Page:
Non-profits are fascinating to me. You cannot lead by positional-style, that is by titles and tenure, but by true leadership skills and passion for the cause.

Any number of causes exist today and too many to count. Equally great is the need for competent managers, staff and volunteers. My hope in this forum is for experienced and novice managers juggling low paying staff worth their weight in gold to share battle scars. To share insight. To share victories and resources propelling them forward.

How do you balance retaining those golden team members, say "no thanks" to the weak links, and reward those volunteers while remaining sane.

So, pull out your iPads, top your mochas and share away.

bug_girl's picture

We've been successful for two reasons:

1. We have people who are passionately committed to our cause (nature conservation, etc) and will volunteer no matter who is in the office.

2. Hiring some AMAZING staff who are able to create relationships with volunteers and keep them coming back.

The "flake rate" is a term one of my directs coined about how in of any group of new volunteers, some of them will inevitably drop out or dissapear.  That's just the reality of people having unpredictable lives, or discovering that volunteering for you isn't quite what they had in mind.   We don't have to say "no thanks" very often, since people just drop out on their own.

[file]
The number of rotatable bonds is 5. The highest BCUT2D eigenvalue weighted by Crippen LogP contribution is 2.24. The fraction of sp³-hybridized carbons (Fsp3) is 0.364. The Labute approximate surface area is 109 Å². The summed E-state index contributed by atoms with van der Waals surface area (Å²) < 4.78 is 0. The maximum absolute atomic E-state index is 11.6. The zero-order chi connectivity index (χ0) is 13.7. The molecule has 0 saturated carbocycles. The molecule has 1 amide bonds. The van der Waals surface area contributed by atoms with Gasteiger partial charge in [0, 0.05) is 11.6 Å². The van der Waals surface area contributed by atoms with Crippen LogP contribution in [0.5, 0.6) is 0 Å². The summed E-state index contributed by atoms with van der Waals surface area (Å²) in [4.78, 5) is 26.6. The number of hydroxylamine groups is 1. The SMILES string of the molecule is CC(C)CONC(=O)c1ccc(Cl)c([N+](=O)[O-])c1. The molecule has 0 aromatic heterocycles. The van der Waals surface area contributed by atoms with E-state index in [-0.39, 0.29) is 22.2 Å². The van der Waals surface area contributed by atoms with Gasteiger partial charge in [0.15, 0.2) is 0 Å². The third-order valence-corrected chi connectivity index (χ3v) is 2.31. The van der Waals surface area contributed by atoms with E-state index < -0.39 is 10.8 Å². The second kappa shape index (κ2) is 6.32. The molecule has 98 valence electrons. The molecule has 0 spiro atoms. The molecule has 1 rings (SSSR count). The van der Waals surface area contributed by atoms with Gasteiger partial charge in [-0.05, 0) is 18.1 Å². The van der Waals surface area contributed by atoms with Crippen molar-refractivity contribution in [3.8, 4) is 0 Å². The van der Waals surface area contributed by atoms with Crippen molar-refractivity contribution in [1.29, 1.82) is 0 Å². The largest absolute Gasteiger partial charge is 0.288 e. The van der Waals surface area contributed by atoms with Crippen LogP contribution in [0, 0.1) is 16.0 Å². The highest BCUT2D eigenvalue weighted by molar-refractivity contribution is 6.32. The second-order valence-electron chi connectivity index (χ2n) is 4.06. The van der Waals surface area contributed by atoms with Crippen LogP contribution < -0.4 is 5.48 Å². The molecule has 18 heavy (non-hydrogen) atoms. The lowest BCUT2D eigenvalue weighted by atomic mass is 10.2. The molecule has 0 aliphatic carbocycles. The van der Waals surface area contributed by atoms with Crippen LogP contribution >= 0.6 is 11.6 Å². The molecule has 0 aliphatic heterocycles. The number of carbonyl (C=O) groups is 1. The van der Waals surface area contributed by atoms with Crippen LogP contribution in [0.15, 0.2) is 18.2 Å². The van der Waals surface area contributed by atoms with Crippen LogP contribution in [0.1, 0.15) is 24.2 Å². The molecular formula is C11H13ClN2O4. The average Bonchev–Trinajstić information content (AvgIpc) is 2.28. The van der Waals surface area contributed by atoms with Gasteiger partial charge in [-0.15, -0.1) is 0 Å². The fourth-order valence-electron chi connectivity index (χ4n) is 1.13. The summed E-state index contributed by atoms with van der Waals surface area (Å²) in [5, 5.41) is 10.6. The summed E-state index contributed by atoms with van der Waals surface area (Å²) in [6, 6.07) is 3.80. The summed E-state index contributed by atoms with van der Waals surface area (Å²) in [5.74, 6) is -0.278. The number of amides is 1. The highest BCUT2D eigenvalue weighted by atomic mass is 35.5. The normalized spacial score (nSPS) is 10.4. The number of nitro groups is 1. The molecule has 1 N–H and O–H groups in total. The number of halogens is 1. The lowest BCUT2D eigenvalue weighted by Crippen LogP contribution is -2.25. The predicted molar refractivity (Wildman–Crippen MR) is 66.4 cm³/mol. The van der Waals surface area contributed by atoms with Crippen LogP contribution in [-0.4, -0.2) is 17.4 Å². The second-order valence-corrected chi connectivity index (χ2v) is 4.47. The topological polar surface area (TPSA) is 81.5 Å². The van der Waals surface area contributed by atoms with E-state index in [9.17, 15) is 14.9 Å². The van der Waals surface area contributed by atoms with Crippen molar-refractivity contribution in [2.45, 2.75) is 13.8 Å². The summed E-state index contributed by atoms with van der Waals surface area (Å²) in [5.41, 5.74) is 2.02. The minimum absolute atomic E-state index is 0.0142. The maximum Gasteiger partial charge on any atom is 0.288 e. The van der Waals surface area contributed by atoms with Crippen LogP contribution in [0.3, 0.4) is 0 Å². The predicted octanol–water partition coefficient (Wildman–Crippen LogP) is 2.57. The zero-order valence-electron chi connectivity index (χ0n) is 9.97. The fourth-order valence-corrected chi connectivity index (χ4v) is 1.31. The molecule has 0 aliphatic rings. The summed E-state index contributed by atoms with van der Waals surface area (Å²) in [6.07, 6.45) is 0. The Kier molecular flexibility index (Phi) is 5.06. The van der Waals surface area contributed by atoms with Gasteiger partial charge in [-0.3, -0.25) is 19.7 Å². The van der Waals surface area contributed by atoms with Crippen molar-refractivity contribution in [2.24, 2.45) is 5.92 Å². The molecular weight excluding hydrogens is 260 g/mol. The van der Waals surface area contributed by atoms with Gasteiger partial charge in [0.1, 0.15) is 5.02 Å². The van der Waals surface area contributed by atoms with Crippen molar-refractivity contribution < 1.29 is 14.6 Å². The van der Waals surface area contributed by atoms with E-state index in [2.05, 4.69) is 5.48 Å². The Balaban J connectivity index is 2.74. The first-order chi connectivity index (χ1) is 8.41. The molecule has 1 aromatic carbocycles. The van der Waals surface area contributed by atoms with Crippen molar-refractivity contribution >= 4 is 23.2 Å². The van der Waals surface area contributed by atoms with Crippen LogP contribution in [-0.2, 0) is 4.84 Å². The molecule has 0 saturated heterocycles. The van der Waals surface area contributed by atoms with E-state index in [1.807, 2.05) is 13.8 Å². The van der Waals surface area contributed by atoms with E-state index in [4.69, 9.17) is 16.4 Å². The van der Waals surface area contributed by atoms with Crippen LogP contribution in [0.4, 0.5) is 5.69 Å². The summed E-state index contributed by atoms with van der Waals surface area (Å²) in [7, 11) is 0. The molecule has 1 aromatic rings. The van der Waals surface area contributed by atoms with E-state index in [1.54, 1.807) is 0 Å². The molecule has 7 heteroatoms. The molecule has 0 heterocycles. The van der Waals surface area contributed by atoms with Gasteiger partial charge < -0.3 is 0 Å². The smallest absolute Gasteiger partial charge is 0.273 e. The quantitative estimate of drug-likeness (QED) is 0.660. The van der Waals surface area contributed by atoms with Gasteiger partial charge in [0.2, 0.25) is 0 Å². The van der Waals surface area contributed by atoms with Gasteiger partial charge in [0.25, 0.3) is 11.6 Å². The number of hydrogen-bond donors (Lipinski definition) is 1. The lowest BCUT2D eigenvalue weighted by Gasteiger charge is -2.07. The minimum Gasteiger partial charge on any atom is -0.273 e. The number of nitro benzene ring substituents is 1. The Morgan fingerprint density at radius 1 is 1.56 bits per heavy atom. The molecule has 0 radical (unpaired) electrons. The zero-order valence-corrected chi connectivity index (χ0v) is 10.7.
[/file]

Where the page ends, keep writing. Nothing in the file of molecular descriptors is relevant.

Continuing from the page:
The majority of our volunteers are retirees, but we also have some kids doing court-appointed service, and people with disability leave from work.

Generally, we don't have to do much or any corrective feedback, other than monitoring to keep the kids on task.

The one thing I'm careful to do is to always say Thank You! and to make sure they know we couldn't keep our doors open without them. 

(They also get to see little kids having a lot of fun outside, which helps :)



ChrisOK's picture

I'd really value some more discussion (or a cast!) on this topic.

While in Volunteer Organisations you can have some role power, I find that role power is greatly reduced (you don't control their addiction to food clothing and shelter, but you can have some control over their involvement in something they love). That does have an impact on using some Manager Tools

O3s may require role power to get started. Without that, I've had to resort to expertise power ("I think these will make us much more effective"). Relationship power is helpful too, but if your relationship is that strong you may already have what O3s are trying to produce.

Feedback - I suspect that the peer feedback model is the way to go, again because of the lack of role power.

Delegation - Counter-intuitively, I think that asking more from volunteers is actually really helpful. I'm a high S, so it's not in my nature at all. I'd rather listen to them and make sure they're not feeling overworked. However, people are usually volunteering because they care for the cause. So it's OK to ask them to do things that will benefit that cause. As long as you take the time so they can see those benefits, they'll often say yes. I suppose delegation is generally asking people to voluntarily do something they don't have to, so I probably shouldn't be surprised.

Coaching is a big part of how I sell O3s. When you can't insist on them coming, helping people see how the time will actually benefit them seems a good way to go.

That's my take on the 'trinity' and volunteers. I'm new to this (only a month or so into O3s, so I haven't even rolled out feedback yet) and only halfway through listening to the casts (200 down in ~six months isn't too bad). I'm sure I have a lot still to learn, and would love to see the input of some veterans on this.